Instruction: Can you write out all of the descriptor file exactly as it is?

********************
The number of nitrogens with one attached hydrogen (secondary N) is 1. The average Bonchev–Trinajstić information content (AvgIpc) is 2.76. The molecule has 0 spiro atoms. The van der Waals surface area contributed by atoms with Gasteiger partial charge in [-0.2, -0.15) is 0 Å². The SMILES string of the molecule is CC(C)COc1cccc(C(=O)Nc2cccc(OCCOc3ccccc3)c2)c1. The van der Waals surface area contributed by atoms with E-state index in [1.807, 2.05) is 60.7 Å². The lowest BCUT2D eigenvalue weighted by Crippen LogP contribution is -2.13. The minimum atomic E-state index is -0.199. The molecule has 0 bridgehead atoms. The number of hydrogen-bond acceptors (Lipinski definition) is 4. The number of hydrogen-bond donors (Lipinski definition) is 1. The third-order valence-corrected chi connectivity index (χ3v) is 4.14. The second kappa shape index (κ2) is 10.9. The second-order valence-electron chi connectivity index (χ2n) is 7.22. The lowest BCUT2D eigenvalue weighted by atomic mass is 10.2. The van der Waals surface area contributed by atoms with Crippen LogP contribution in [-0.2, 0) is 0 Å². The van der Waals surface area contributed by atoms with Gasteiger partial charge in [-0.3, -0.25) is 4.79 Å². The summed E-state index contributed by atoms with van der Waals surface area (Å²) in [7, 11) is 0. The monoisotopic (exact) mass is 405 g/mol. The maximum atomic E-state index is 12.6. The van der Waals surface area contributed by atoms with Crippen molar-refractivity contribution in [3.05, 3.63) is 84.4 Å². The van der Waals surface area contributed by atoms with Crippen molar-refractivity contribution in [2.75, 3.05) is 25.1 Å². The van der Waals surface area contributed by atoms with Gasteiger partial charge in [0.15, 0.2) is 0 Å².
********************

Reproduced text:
The number of nitrogens with one attached hydrogen (secondary N) is 1. The average Bonchev–Trinajstić information content (AvgIpc) is 2.76. The molecule has 0 spiro atoms. The van der Waals surface area contributed by atoms with Gasteiger partial charge in [-0.2, -0.15) is 0 Å². The SMILES string of the molecule is CC(C)COc1cccc(C(=O)Nc2cccc(OCCOc3ccccc3)c2)c1. The van der Waals surface area contributed by atoms with E-state index in [1.807, 2.05) is 60.7 Å². The lowest BCUT2D eigenvalue weighted by Crippen LogP contribution is -2.13. The minimum atomic E-state index is -0.199. The molecule has 0 bridgehead atoms. The number of hydrogen-bond acceptors (Lipinski definition) is 4. The number of hydrogen-bond donors (Lipinski definition) is 1. The third-order valence-corrected chi connectivity index (χ3v) is 4.14. The second kappa shape index (κ2) is 10.9. The second-order valence-electron chi connectivity index (χ2n) is 7.22. The lowest BCUT2D eigenvalue weighted by atomic mass is 10.2. The van der Waals surface area contributed by atoms with Crippen LogP contribution in [-0.2, 0) is 0 Å². The van der Waals surface area contributed by atoms with Gasteiger partial charge in [-0.3, -0.25) is 4.79 Å². The summed E-state index contributed by atoms with van der Waals surface area (Å²) in [7, 11) is 0. The monoisotopic (exact) mass is 405 g/mol. The maximum atomic E-state index is 12.6. The van der Waals surface area contributed by atoms with Crippen molar-refractivity contribution in [3.05, 3.63) is 84.4 Å². The van der Waals surface area contributed by atoms with Crippen molar-refractivity contribution in [2.75, 3.05) is 25.1 Å². The van der Waals surface area contributed by atoms with Gasteiger partial charge in [0.15, 0.2) is 0 Å².